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The Mental Illness That Makes It Hard for Me to 'Just Stop' Touching My Face

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As the coronavirus (COVID-19), the new viral strain in the coronavirus family that affects the lungs and respiratory system, has migrated across the world, the advice from health organizations has been to self-isolate, wash your hands and stop touching your face.

So, stop touching your face.

It isn’t that easy though, is it? A lot of people are learning just how often their hands move to their face. We lean our heads on our hands. We scratch that itch. A lot of body language and expressions can involve touching our face.

But what if you also have dermatillomania? Dermatillomania, or excoriation disorder, is a mental health condition where someone repetitively picks at their own skin. While, of course, everyone occasionally picks at their scabs or cuticles, for people who really struggle with skin-picking, it’s not something they can “just stop.” According to the TLC Foundation for Body-Focused Repetitive Behaviors, 2 to 5% the population picks their skin to the extent that it causes noticeable tissue damage, distress and impairment in daily functioning.

When you pick at your skin compulsively, causing it to bleed or bruise, sometimes you don’t even realize you’re doing it. It can also be a reaction to anxiety or stress. When I pick at my skin, I attempt to “smooth” spots or cuts on my body and face when I am anxious. And when I’m called out for my picking, it does not help reduce my anxiety — I only do it more.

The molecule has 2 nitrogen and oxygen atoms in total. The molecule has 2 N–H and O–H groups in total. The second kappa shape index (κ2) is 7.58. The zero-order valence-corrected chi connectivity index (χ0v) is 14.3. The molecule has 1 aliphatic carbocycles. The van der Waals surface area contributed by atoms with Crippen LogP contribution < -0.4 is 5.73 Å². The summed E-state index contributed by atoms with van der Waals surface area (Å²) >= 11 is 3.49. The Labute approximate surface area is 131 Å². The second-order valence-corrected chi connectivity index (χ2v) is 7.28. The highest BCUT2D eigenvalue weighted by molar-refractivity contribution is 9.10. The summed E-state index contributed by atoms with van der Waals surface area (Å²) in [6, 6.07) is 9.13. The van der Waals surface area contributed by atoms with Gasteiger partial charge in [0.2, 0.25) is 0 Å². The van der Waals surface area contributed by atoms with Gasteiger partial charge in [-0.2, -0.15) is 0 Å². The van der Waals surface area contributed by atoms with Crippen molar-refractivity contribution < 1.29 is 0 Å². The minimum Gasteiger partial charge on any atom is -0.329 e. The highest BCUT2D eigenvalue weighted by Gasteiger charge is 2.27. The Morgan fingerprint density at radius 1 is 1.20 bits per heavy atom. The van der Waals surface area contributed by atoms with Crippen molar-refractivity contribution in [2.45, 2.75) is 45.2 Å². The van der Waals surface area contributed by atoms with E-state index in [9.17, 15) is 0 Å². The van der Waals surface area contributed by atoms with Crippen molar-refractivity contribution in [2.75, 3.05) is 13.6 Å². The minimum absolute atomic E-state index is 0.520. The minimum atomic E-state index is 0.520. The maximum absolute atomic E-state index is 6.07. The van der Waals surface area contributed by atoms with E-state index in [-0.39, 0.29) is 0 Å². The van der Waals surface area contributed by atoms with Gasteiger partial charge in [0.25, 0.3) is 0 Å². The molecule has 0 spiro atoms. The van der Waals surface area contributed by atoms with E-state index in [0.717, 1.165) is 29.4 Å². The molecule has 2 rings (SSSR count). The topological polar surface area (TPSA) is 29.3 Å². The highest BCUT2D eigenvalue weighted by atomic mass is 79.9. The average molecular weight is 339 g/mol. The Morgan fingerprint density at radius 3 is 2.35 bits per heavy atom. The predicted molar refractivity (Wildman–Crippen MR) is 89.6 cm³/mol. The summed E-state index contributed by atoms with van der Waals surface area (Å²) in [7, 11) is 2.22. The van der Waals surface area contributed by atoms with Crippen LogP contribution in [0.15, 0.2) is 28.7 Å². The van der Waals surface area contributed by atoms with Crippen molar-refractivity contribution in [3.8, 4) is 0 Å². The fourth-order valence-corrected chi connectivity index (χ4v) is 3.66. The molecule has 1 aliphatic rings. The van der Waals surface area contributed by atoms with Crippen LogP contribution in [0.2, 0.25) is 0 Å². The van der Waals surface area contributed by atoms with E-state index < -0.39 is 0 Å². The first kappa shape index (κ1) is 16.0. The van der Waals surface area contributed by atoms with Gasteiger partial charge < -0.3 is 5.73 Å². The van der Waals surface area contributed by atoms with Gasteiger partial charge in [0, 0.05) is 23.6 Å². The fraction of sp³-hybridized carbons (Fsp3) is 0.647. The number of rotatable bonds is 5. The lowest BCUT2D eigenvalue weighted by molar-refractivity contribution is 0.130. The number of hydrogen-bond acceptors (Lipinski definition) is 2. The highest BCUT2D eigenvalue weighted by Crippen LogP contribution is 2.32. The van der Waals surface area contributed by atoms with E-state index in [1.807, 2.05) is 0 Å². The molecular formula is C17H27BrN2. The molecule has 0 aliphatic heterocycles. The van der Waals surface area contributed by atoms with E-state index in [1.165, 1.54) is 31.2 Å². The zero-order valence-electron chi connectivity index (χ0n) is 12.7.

Now that “don’t touch your face” has become part of the global narrative to stop the spread of coronavirus, I’ve felt more self-conscious than ever about this aspect of myself.

Whenever I’ve been called out for picking my skin, both recently and in the past, I feel humiliated and I just want to bore into my flesh even more. Out of concern, people have tried to physically move my hand away from the damage I am doing, but then my anxiety skyrockets and I will just go back to doing it. I am nervous I will be judged more than ever for this if I accidentally do it out in public. I’m not really outgoing as it is, and it is making me feel frightened of going out, even if it’s just to the grocery store. We’ve seen examples of xenophobia and racism since the coronavirus took hold — I am scared someone may lash out at me or others like me because of our behavior.

I try to keep my hands busy anyway. Using a stress ball or putting on soft gloves can help. I try to apply moisturizer to care for my skin so I’m less likely to pick it in the future. But these are easier to do at home alone, and won’t really help me if I have to run to the store. It’s becoming a bit of a vicious cycle — I’ll pick my skin because I’m anxious someone will judge me for picking my skin!

I hope people will remember they probably touch their face more than they realize they do, so please don’t be too harsh on others. It’s important to care for one another during times like this, not divide us further because we lack awareness of hidden conditions. It isn’t truly going to help, after all.

Take care out there, be safe, be well and be kind! 

Concerned about coronavirus? Stay safe using the tips from these articles:

Image via Getty

Originally published: March 17, 2020
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